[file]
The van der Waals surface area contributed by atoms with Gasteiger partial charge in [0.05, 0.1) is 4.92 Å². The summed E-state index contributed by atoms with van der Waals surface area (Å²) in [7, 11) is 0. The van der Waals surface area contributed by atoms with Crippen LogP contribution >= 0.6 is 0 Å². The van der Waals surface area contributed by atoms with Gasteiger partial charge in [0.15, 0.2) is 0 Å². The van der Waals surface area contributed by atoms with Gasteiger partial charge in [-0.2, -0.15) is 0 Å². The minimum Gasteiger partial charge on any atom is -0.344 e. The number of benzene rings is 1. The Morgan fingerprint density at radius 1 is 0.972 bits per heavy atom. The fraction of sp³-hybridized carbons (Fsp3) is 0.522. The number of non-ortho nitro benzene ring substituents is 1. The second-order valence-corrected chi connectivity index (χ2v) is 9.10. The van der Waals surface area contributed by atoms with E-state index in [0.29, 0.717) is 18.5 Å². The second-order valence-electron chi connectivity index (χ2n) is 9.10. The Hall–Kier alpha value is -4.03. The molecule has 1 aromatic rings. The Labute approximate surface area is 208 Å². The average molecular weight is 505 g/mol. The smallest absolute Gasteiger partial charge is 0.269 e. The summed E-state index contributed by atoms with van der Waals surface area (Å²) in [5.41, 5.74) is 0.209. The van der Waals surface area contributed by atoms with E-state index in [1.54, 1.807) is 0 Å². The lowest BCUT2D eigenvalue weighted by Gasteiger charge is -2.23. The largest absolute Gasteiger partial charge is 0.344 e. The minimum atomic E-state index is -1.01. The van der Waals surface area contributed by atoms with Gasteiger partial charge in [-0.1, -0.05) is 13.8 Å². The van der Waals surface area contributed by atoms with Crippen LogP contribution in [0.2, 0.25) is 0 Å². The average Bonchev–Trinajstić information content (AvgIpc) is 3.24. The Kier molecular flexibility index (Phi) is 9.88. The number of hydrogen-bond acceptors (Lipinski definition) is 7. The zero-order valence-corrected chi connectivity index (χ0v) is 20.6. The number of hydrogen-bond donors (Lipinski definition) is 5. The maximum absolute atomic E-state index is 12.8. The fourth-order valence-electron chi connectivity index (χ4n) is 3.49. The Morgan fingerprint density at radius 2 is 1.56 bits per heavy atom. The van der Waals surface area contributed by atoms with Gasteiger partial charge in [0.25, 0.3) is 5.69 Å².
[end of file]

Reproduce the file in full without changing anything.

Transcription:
The van der Waals surface area contributed by atoms with Gasteiger partial charge in [0.05, 0.1) is 4.92 Å². The summed E-state index contributed by atoms with van der Waals surface area (Å²) in [7, 11) is 0. The van der Waals surface area contributed by atoms with Crippen LogP contribution >= 0.6 is 0 Å². The van der Waals surface area contributed by atoms with Gasteiger partial charge in [0.15, 0.2) is 0 Å². The van der Waals surface area contributed by atoms with Gasteiger partial charge in [-0.2, -0.15) is 0 Å². The minimum Gasteiger partial charge on any atom is -0.344 e. The number of benzene rings is 1. The Morgan fingerprint density at radius 1 is 0.972 bits per heavy atom. The fraction of sp³-hybridized carbons (Fsp3) is 0.522. The number of non-ortho nitro benzene ring substituents is 1. The second-order valence-corrected chi connectivity index (χ2v) is 9.10. The van der Waals surface area contributed by atoms with E-state index in [0.29, 0.717) is 18.5 Å². The second-order valence-electron chi connectivity index (χ2n) is 9.10. The Hall–Kier alpha value is -4.03. The molecule has 1 aromatic rings. The Labute approximate surface area is 208 Å². The average molecular weight is 505 g/mol. The smallest absolute Gasteiger partial charge is 0.269 e. The summed E-state index contributed by atoms with van der Waals surface area (Å²) in [5.41, 5.74) is 0.209. The van der Waals surface area contributed by atoms with E-state index in [1.54, 1.807) is 0 Å². The lowest BCUT2D eigenvalue weighted by Gasteiger charge is -2.23. The largest absolute Gasteiger partial charge is 0.344 e. The minimum atomic E-state index is -1.01. The van der Waals surface area contributed by atoms with Gasteiger partial charge in [-0.1, -0.05) is 13.8 Å². The van der Waals surface area contributed by atoms with Crippen LogP contribution in [0.2, 0.25) is 0 Å². The average Bonchev–Trinajstić information content (AvgIpc) is 3.24. The Kier molecular flexibility index (Phi) is 9.88. The number of hydrogen-bond acceptors (Lipinski definition) is 7. The zero-order valence-corrected chi connectivity index (χ0v) is 20.6. The number of hydrogen-bond donors (Lipinski definition) is 5. The maximum absolute atomic E-state index is 12.8. The fourth-order valence-electron chi connectivity index (χ4n) is 3.49. The Morgan fingerprint density at radius 2 is 1.56 bits per heavy atom. The van der Waals surface area contributed by atoms with Gasteiger partial charge in [0.25, 0.3) is 5.69 Å².